SINGAPORE: A 41-year-old man was fined S$9,000 for wrongfully confining three of his workers for a total of 42 days between May and June this year.
Shaun Pang Tong Heng, the general manager of manufacturing company Ad-Meth Mech-Field, pleaded guilty in the State Courts on Thursday (Sep 17) to three charges of wrongful confinement.
On May 12, Pang was informed that two of the men - 23-year-old Pandiyan Jayakanthan and 24-year-old Ganesan Pandi - had been harassing another employee, while the third man, 39-year-old Muthuraj Thangaraj, was under police investigation for a separate matter.
Deciding that the three Indian nationals were “troublemakers”, Pang decided to lock them up in a confined space, which included a 3.4m by 4.3m room and a bathroom, on the first floor of the company’s Tuas South premises, said Deputy Public Prosecutor Eric Hu.
The three were released on May 15 after complaining that the room was warm and had mosquitoes, and were placed in another room, which was air-conditioned and not locked.
On May 18, Pang saw video footage of Pandiyan and Ganesan leaving the premises without permission, and decided to lock them up again.
They were restricted to the confined area - which was now surrounded with metal fencing secured by a padlock - for another 39 days, between May 19 and Jun 26.
One of the men called the Ministry of Manpower (MOM) on Jun 25 and the authorities deployed a group of officers to the company the next day.
Pang was told to release the three men and he complied.
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Mr Hu had asked for a S$3,000 fine for each of the three charges of wrongful confinement.
However, Pang’s lawyer, Md Noor E Adnaan from TSMP Law Corporation, argued that his client should be fined S$1,500 per charge.
Mr Noor noted that Pang had no prior criminal record and was well-regarded by his managing director as well as workers, some of whom had signed testimonials for him.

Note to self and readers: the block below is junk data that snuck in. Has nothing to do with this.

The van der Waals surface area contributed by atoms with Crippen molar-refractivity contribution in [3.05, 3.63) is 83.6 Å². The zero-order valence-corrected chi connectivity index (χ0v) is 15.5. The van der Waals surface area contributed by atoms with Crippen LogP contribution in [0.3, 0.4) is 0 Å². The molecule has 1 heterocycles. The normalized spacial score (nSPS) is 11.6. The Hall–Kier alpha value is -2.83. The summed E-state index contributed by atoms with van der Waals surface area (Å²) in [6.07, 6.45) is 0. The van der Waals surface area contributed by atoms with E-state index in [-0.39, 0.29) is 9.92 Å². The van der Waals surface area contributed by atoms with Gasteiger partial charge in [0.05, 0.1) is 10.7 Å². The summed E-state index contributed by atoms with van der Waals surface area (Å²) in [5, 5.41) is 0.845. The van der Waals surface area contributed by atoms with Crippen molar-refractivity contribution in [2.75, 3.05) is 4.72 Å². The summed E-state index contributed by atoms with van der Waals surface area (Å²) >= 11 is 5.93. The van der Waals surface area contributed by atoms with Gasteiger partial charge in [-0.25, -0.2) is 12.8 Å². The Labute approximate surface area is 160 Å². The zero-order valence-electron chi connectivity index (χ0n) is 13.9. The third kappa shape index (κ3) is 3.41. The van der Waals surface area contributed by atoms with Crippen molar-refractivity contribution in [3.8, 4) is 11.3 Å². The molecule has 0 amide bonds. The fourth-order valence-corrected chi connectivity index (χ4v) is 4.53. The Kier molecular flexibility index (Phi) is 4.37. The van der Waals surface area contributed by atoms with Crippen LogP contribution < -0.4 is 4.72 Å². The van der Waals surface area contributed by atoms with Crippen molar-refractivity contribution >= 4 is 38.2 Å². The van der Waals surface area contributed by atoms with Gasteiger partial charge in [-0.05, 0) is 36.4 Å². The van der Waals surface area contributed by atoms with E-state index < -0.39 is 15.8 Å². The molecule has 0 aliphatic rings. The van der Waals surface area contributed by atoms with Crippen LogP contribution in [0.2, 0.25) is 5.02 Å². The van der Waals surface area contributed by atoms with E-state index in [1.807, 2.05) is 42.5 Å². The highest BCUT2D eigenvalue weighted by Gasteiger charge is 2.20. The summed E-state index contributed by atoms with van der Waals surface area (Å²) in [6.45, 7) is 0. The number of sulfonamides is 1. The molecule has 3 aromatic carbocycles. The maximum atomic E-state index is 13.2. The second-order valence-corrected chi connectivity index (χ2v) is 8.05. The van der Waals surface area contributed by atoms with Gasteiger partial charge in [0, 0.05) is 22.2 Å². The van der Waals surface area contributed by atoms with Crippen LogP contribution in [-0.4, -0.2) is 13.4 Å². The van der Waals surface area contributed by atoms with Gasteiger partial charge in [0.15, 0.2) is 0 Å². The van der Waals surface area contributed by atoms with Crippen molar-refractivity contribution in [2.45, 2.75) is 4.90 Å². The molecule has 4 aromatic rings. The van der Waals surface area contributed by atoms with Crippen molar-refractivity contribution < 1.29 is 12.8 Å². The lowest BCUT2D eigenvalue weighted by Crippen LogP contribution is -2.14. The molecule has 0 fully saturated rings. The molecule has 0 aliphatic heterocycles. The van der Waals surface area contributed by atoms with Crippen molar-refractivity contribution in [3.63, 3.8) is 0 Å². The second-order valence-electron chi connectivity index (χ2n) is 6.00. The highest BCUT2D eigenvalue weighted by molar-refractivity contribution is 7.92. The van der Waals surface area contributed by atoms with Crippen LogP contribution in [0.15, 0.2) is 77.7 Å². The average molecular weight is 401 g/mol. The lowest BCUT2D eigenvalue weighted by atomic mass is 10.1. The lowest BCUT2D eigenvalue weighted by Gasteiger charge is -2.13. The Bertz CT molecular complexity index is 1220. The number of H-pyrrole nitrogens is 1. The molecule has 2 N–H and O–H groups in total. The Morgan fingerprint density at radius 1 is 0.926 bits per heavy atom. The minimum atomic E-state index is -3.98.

After being released the first time, Pandiyan and Ganesan had scaled the walls of the premises to go buy alcohol before returning to their factory-converted dormitory.
This act had to be seen against the backdrop of the COVID-19 pandemic, said Mr Noor.
Pang was concerned about the spread of the coronavirus, and by his actions had intended to protect the health and well-being of others on-site.
Mr Noor pointed to MOM’s restrictions on the movement of foreign workers at the time, as well as the fact that Ad-Meth’s facility was located just 200m from the site of a confirmed COVID-19 cluster.
He added that the workers were not abused during the confinement, and had three clean beds and fans as well as mobile phones and access to wifi. They were also provided with three meals a day.
Pang had even bought a router when they complained of poor wireless connection within the room, said Mr Noor.
When asked by District Judge Prem Raj why his client did not call the police, Mr Noor said Pang had thought MOM was the correct agency to contact and had emailed them regarding the issue.
For each count of wrongful confinement, Pang could have been jailed for up to three years, fined or both.